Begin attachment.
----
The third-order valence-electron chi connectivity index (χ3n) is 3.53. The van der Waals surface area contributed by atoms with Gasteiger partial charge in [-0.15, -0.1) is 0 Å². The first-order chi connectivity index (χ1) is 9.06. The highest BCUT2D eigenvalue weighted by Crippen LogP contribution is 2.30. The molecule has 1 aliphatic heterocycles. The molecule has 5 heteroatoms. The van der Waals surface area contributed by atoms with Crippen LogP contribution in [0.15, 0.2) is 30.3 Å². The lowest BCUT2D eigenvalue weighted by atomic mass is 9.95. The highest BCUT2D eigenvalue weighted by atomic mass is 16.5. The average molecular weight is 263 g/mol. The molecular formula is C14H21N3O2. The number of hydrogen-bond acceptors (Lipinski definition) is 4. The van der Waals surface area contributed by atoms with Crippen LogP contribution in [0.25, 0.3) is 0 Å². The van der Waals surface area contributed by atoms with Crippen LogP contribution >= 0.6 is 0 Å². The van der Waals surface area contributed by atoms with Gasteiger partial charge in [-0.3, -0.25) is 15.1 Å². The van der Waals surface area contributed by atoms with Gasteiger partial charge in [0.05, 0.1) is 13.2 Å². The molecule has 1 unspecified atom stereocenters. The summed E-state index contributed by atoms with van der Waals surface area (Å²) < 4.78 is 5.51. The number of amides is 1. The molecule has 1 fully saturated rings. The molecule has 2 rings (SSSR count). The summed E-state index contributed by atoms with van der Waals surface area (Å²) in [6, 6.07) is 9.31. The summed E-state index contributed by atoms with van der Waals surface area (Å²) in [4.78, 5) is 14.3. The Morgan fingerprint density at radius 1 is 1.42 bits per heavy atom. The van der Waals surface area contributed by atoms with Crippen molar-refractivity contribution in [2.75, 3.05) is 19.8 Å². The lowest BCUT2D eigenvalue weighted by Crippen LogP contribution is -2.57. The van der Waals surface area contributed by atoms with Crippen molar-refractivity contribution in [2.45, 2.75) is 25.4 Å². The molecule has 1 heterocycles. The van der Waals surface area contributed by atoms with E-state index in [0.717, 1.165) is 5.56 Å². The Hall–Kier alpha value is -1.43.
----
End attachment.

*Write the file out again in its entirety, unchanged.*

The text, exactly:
The third-order valence-electron chi connectivity index (χ3n) is 3.53. The van der Waals surface area contributed by atoms with Gasteiger partial charge in [-0.15, -0.1) is 0 Å². The first-order chi connectivity index (χ1) is 9.06. The highest BCUT2D eigenvalue weighted by Crippen LogP contribution is 2.30. The molecule has 1 aliphatic heterocycles. The molecule has 5 heteroatoms. The van der Waals surface area contributed by atoms with Crippen LogP contribution in [0.15, 0.2) is 30.3 Å². The lowest BCUT2D eigenvalue weighted by atomic mass is 9.95. The highest BCUT2D eigenvalue weighted by atomic mass is 16.5. The average molecular weight is 263 g/mol. The molecular formula is C14H21N3O2. The number of hydrogen-bond acceptors (Lipinski definition) is 4. The van der Waals surface area contributed by atoms with Crippen LogP contribution in [0.25, 0.3) is 0 Å². The van der Waals surface area contributed by atoms with Crippen LogP contribution >= 0.6 is 0 Å². The van der Waals surface area contributed by atoms with Gasteiger partial charge in [-0.3, -0.25) is 15.1 Å². The van der Waals surface area contributed by atoms with Gasteiger partial charge in [0.05, 0.1) is 13.2 Å². The molecule has 1 unspecified atom stereocenters. The summed E-state index contributed by atoms with van der Waals surface area (Å²) < 4.78 is 5.51. The number of amides is 1. The molecule has 1 fully saturated rings. The molecule has 2 rings (SSSR count). The summed E-state index contributed by atoms with van der Waals surface area (Å²) in [6, 6.07) is 9.31. The summed E-state index contributed by atoms with van der Waals surface area (Å²) in [4.78, 5) is 14.3. The Morgan fingerprint density at radius 1 is 1.42 bits per heavy atom. The van der Waals surface area contributed by atoms with Crippen molar-refractivity contribution in [2.75, 3.05) is 19.8 Å². The lowest BCUT2D eigenvalue weighted by Crippen LogP contribution is -2.57. The van der Waals surface area contributed by atoms with Crippen molar-refractivity contribution in [2.45, 2.75) is 25.4 Å². The molecule has 1 heterocycles. The van der Waals surface area contributed by atoms with E-state index in [0.717, 1.165) is 5.56 Å². The Hall–Kier alpha value is -1.43.